I don’t like pools of d10s with variable difficulties. Instead, I’d simplify:
Pool of d6s. 4+ is a success. Task difficulty is determined by the number of successes needed on a roll. Special abilities, equipment or backgrounds can add automatic successes before you even roll. Opposed checks (eg: combat, hiding from someone searching for you, car chase) is an opposed dice roll. The character who scores the greater number of successes wins the check. Helping someone out will add dice to their pool (to an extent) but the helper shares in the consequences of failure.
The core abilities: Auspex, Potence, Fortitude and Celerity are part of being a vampire. They are no longer disciplines. You spend blood, you get automatic successes I’m the relevant check. The number of dots depends on your age (as a Vampire, not a moral). Needless to say, a fledgling begins with one dot in each. Dots give you automatic success on checks involving relevant attributes:
- Auspex: perception,
- Potence: strength,
- Fortitutde: constitution,
- Celerity: dexterity.
- Volatus: special (see below)
Spending a blood point activates one of these for an entire scene. There are other benefits: Potence allows feats of strength, Fortitude reduces damage like armor, Auspex grants supernatural insight and Celerity grants inhuman speed.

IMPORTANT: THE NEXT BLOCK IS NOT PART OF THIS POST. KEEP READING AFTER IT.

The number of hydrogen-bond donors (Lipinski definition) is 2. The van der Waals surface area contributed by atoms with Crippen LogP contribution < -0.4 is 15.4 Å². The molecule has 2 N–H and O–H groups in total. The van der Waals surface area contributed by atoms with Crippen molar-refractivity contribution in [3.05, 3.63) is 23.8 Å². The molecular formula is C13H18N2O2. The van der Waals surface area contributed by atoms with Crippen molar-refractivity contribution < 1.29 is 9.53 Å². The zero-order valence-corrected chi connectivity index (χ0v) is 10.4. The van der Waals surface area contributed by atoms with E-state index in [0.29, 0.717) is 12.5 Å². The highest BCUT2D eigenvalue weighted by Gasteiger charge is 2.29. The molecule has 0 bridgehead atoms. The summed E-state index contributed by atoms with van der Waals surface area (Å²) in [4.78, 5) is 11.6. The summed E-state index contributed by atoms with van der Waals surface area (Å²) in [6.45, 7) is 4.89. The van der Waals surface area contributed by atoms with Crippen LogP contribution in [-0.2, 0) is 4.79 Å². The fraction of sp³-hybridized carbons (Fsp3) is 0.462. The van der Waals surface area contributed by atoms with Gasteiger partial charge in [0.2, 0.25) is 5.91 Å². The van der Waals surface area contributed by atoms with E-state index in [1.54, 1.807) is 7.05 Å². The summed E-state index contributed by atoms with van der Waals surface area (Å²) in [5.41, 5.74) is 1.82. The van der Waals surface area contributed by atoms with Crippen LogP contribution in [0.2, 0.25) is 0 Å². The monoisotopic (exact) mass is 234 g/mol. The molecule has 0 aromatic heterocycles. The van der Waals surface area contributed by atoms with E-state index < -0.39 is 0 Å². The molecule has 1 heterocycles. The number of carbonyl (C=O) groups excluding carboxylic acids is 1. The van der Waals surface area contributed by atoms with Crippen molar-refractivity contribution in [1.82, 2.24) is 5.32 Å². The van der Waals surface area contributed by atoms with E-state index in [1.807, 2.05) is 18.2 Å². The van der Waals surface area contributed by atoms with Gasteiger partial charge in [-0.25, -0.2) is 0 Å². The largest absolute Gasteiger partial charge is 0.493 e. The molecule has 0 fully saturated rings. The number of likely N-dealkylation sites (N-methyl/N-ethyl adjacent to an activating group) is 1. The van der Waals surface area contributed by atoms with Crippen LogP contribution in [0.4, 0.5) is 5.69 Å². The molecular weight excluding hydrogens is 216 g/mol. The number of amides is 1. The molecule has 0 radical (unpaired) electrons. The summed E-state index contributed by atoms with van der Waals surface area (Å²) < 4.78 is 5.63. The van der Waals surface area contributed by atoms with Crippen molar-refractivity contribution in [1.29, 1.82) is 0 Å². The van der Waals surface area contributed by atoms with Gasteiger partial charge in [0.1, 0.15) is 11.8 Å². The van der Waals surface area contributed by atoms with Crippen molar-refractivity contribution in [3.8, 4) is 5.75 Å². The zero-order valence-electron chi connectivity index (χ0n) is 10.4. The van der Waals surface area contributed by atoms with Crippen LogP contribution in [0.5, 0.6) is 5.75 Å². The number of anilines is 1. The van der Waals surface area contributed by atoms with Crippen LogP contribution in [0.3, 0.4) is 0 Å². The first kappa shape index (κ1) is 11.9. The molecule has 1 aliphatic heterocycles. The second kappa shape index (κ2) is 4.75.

Character creation involves choosing six Disciplines and three Flaws. Initial point allocation is done by spending a pool of experience, not the old way, which has serious balance issues.
These are the first few powers that your sire teaches you. After about six of these, a vampire has learned all that they can, at least until they absorb the powers of another vampire who has other powers. Each chosen discipline begins at one dot and can be increased by spending experience points. Borrow a list of disciplines from your favourite edition and remove all Bloodline-related limitations.
Each vampire has three flaws that are inherited from their sire. Borrow from your favorite edition and remove all Bloodline associations. A character could have no reflection, be repelled by holy symbols and gain a bestial trait after each frenzy.
- Bestial trait after each frenzy
- More easily prone to frenzy
- Permanent derangement
- Monstrous appearance
- Enraptured by the senses
- Can only drink a specific kind of blood
- No reflection
- Must sleep in native soil
- Painful kiss
- Only enter a home if invited
- Repelled by holy symbols
- Cannot cross running water
- Huge, hideous teeth
The older the vampire, the more powerful. This is measured in exponential years. Something like this (ballpark, untested and sloppy first try):
- 10 fledgling
- 50 neonate
- 100 prime
- 300 elder
- 700 ancient
As they age, their Auspex, Potence, Celerity and Fortitude increase by a dot. So a 50 year old vampire would have 2 dots in each of these powers.
New core ability: Volatus.
- Spider Climb: can safely cling to and climb on any surface, in any orientation, even upside down. Both hands must be free
- Feather Fall: can safely float down from any height.
- Great Leap: can leap or jump great distances.
- Hovering: can slowly hover or glide. Requires both hands free to navigate and keep balance.
- Flight: can fly as freely and as quickly as they can run.
So that’s the quick-n-dirty of it. That’s how I’d re-make a Vampire role-playing game. Maybe I’ll make a 2-page hack that folks could use with their favourite edition. Or not, I dunno, I’m only doing this for fun.